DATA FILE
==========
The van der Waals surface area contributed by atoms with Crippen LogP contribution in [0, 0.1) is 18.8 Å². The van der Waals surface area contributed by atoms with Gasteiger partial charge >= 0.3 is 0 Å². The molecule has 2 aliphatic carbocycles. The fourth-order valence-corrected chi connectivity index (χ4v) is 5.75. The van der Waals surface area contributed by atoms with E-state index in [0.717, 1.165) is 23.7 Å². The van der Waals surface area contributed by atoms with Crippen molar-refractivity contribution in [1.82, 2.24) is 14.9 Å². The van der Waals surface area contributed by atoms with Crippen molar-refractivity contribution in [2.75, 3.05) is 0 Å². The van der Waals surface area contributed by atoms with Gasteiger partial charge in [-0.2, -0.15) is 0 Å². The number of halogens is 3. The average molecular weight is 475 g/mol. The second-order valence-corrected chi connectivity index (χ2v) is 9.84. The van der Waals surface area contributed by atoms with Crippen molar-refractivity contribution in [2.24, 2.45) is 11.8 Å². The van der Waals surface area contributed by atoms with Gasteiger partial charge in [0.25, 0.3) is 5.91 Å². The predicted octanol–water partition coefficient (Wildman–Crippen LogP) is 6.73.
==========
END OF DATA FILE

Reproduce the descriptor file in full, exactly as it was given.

The van der Waals surface area contributed by atoms with Crippen LogP contribution in [0, 0.1) is 18.8 Å². The van der Waals surface area contributed by atoms with Gasteiger partial charge >= 0.3 is 0 Å². The molecule has 2 aliphatic carbocycles. The fourth-order valence-corrected chi connectivity index (χ4v) is 5.75. The van der Waals surface area contributed by atoms with E-state index in [0.717, 1.165) is 23.7 Å². The van der Waals surface area contributed by atoms with Crippen molar-refractivity contribution in [1.82, 2.24) is 14.9 Å². The van der Waals surface area contributed by atoms with Crippen molar-refractivity contribution in [2.75, 3.05) is 0 Å². The van der Waals surface area contributed by atoms with Gasteiger partial charge in [-0.2, -0.15) is 0 Å². The number of halogens is 3. The average molecular weight is 475 g/mol. The second-order valence-corrected chi connectivity index (χ2v) is 9.84. The van der Waals surface area contributed by atoms with Crippen molar-refractivity contribution in [2.24, 2.45) is 11.8 Å². The van der Waals surface area contributed by atoms with Gasteiger partial charge in [0.25, 0.3) is 5.91 Å². The predicted octanol–water partition coefficient (Wildman–Crippen LogP) is 6.73.